Fake News? Online Company-Rating Services Get Whacked
A new investigation found some firms asked employees to post favorable reviews.
Many of us are aware of Yelp and TripAdvisor reviews being manipulated to boost ratings of restaurants and services. Now that tactic has come to websites where many job seekers go to get opinions of companies - which, of course, matters more than a bad restaurant meal.
The Wall Street Journal found that many anonymous reviews posted on Glassdoor, a company-ratings review site, had "unusually large single-month increases" that were "disproportionately positive compared with the surrounding months."
Glassdoor, for its part, told the newspaper that its reviews can jump for a variety of reasons, such as hiring surges, and that the website rejects 5% to 10% of submitted reviews that violate company policies. The company also uses moderators and technology to try to detect manipulation.
Of course, veteran users of these sites have long suspected this. Nonetheless, with the site reaching some 60 million users per month, it and other company-ratings sites have become crucial tools for job hunters. The investigation found that five-star reviews increased to 28% of total reviews in December, up from 17% in 2013.
The lesson, career experts say, is to use these sites judiciously-and only as a first pass for research. "The one thing that workers need to do is they need to glean their own information," said Lori Shreve Blake, senior director at the University of Southern California Career Center, on a local radio program. "There's nothing like firsthand information versus hearsay."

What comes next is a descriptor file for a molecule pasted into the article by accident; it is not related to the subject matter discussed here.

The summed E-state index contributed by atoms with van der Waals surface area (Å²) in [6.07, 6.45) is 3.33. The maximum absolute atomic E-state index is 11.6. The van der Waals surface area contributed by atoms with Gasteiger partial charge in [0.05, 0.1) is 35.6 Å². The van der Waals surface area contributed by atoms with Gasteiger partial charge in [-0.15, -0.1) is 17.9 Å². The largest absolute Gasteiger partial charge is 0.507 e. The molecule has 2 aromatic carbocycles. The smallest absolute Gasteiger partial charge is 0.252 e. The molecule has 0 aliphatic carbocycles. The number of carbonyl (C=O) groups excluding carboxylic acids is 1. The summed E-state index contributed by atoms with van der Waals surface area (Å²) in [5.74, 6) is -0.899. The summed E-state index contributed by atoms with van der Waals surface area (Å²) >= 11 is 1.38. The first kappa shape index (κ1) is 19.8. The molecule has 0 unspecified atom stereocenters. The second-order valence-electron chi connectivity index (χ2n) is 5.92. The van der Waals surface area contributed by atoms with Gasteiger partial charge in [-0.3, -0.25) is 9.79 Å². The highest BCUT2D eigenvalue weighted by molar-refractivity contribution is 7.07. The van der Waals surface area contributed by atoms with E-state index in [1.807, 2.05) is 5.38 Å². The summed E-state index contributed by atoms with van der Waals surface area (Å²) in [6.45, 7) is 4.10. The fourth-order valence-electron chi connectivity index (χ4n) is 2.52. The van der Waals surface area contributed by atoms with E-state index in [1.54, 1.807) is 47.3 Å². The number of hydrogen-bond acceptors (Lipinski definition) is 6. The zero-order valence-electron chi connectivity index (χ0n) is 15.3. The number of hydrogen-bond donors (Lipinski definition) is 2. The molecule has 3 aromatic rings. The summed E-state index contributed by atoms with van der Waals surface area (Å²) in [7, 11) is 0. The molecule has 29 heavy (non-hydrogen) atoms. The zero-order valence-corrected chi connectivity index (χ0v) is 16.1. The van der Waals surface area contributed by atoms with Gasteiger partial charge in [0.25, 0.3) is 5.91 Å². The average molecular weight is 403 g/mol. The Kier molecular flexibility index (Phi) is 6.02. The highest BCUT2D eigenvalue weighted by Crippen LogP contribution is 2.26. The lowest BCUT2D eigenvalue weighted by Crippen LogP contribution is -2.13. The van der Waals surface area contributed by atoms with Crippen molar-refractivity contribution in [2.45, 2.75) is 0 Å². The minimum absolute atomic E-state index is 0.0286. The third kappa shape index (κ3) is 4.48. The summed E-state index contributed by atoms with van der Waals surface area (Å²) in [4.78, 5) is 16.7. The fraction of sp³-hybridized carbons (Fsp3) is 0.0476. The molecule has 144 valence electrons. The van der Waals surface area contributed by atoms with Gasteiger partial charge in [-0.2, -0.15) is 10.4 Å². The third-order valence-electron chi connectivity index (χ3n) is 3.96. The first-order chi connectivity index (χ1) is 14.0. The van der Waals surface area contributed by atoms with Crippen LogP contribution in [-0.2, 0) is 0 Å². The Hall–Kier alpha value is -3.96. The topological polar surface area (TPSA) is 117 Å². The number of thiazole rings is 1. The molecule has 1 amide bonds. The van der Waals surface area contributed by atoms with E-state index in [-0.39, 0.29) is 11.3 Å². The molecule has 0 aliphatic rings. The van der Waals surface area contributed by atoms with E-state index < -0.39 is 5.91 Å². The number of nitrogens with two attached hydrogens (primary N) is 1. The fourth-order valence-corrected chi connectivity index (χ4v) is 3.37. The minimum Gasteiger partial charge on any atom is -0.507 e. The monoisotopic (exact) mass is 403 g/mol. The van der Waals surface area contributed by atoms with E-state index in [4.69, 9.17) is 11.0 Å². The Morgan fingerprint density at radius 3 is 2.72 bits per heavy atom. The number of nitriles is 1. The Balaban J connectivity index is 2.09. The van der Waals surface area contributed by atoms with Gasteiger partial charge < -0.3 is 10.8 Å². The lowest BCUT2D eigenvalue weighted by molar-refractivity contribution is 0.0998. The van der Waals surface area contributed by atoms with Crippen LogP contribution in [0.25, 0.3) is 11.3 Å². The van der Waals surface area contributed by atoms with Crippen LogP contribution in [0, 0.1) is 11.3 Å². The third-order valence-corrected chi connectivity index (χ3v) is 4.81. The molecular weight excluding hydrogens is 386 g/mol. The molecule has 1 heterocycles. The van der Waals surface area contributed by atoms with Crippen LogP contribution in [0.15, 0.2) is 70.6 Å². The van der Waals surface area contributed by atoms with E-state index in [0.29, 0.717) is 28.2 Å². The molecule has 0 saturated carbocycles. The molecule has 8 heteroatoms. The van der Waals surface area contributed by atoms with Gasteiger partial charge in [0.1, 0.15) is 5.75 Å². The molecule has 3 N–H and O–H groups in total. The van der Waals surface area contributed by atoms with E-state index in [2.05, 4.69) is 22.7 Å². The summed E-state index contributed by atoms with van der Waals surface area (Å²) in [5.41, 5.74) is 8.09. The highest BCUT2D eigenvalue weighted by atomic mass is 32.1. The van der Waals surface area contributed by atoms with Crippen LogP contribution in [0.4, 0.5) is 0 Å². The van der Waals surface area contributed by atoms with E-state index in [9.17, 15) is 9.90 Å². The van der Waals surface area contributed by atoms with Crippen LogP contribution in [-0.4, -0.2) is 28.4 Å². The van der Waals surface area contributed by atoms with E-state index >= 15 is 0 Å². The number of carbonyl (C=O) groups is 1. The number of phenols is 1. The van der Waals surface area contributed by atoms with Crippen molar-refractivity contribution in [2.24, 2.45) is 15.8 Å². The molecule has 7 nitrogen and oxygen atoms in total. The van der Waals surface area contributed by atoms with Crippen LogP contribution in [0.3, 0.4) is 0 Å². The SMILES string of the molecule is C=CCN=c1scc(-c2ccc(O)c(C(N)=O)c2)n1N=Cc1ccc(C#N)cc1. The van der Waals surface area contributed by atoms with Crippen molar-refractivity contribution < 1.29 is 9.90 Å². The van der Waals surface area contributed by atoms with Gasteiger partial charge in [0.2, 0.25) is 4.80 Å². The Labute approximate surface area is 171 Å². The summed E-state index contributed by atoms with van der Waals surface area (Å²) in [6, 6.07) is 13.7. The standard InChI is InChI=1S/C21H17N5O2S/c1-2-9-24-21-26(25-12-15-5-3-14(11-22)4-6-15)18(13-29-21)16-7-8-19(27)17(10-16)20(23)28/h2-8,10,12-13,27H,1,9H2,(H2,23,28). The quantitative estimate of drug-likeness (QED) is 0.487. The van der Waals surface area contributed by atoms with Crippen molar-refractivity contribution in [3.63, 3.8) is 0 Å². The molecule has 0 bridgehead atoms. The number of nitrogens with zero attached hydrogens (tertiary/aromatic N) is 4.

Beware of sweeping generalities.
One of the first red lights to look for on sites like Glassdoor and Indeed are vague posts. Career experts say the more detailed the review, the more likely it is to be genuine. That's because many organizations-particularly large companies-have a variety of cultures and departments, Shreve Blake noted. It's important to drill down to the department and find out what your potential boss or colleagues could be like.
Keep in mind that you don't know the circumstances in which the review was left. The Wall Street Journal found some bosses directed some current employees to write glowing reviews. Other posts may be left by cynical former employees who were laid off or left on poor terms.
Arrive to the interview early.
One of the best ways to get a sense of a place is to arrive for your interview early. Even in sleek lobbies, you can get a feel for a place. Is it stuffy and uptight? Can you hear people arguing? Do staffers look bored and unengaged or enthusiastic?
If you're past the interview stage and have received an offer, you can also ask to sit in on a meeting with your future colleagues and team. While a job interview rarely reveals the in-depth personality of a manager, you can watch a person's interaction with the team and body language in a meeting.
Reach out to current and former employees.
One of the best ways to understand the culture of a place is to speak with people who work or have worked there. For the latter, you must understand the circumstances in which they left; some former employees could be bitter. But many of them can offer you particular insights that you'll never find on websites.